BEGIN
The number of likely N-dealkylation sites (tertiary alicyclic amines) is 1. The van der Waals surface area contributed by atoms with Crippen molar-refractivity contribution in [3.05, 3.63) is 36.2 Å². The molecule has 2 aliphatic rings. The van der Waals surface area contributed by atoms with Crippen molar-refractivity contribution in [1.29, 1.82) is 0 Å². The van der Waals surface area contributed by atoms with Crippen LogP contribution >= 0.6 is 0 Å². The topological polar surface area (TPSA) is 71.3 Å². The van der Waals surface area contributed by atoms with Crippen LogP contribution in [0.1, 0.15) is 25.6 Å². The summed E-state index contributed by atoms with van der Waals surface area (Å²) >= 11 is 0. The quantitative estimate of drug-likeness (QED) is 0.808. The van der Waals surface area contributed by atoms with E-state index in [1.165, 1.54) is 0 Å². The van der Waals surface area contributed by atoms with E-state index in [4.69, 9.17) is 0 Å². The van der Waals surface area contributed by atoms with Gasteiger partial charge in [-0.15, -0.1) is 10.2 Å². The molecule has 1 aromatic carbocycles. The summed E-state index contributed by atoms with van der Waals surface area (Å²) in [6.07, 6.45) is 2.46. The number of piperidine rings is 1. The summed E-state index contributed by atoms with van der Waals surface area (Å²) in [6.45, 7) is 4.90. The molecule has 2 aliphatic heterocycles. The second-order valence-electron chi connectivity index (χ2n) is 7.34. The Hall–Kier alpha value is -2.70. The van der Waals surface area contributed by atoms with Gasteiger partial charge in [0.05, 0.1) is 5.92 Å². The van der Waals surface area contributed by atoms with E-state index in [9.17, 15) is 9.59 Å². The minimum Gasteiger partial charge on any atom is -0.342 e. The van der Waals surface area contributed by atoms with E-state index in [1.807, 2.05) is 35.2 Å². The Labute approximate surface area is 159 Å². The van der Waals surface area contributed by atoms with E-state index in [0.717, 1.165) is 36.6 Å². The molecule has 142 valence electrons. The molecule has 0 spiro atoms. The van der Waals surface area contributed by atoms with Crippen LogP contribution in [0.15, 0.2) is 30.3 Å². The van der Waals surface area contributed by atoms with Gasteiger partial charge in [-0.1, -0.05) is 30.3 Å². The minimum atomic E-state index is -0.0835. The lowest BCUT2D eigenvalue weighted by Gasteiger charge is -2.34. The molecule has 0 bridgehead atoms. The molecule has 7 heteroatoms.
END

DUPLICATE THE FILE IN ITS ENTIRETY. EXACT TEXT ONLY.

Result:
The number of likely N-dealkylation sites (tertiary alicyclic amines) is 1. The van der Waals surface area contributed by atoms with Crippen molar-refractivity contribution in [3.05, 3.63) is 36.2 Å². The molecule has 2 aliphatic rings. The van der Waals surface area contributed by atoms with Crippen molar-refractivity contribution in [1.29, 1.82) is 0 Å². The van der Waals surface area contributed by atoms with Crippen LogP contribution >= 0.6 is 0 Å². The topological polar surface area (TPSA) is 71.3 Å². The van der Waals surface area contributed by atoms with Crippen LogP contribution in [0.1, 0.15) is 25.6 Å². The summed E-state index contributed by atoms with van der Waals surface area (Å²) >= 11 is 0. The quantitative estimate of drug-likeness (QED) is 0.808. The van der Waals surface area contributed by atoms with E-state index in [1.165, 1.54) is 0 Å². The van der Waals surface area contributed by atoms with E-state index in [4.69, 9.17) is 0 Å². The van der Waals surface area contributed by atoms with Gasteiger partial charge in [-0.15, -0.1) is 10.2 Å². The molecule has 1 aromatic carbocycles. The summed E-state index contributed by atoms with van der Waals surface area (Å²) in [6.07, 6.45) is 2.46. The number of piperidine rings is 1. The summed E-state index contributed by atoms with van der Waals surface area (Å²) in [6.45, 7) is 4.90. The molecule has 2 aliphatic heterocycles. The second-order valence-electron chi connectivity index (χ2n) is 7.34. The Hall–Kier alpha value is -2.70. The van der Waals surface area contributed by atoms with Gasteiger partial charge in [0.05, 0.1) is 5.92 Å². The van der Waals surface area contributed by atoms with E-state index in [9.17, 15) is 9.59 Å². The minimum Gasteiger partial charge on any atom is -0.342 e. The van der Waals surface area contributed by atoms with E-state index in [1.807, 2.05) is 35.2 Å². The Labute approximate surface area is 159 Å². The van der Waals surface area contributed by atoms with E-state index in [0.717, 1.165) is 36.6 Å². The molecule has 142 valence electrons. The molecule has 0 spiro atoms. The van der Waals surface area contributed by atoms with Crippen LogP contribution in [0.15, 0.2) is 30.3 Å². The van der Waals surface area contributed by atoms with Gasteiger partial charge in [-0.1, -0.05) is 30.3 Å². The minimum atomic E-state index is -0.0835. The lowest BCUT2D eigenvalue weighted by Gasteiger charge is -2.34. The molecule has 0 bridgehead atoms. The molecule has 7 heteroatoms.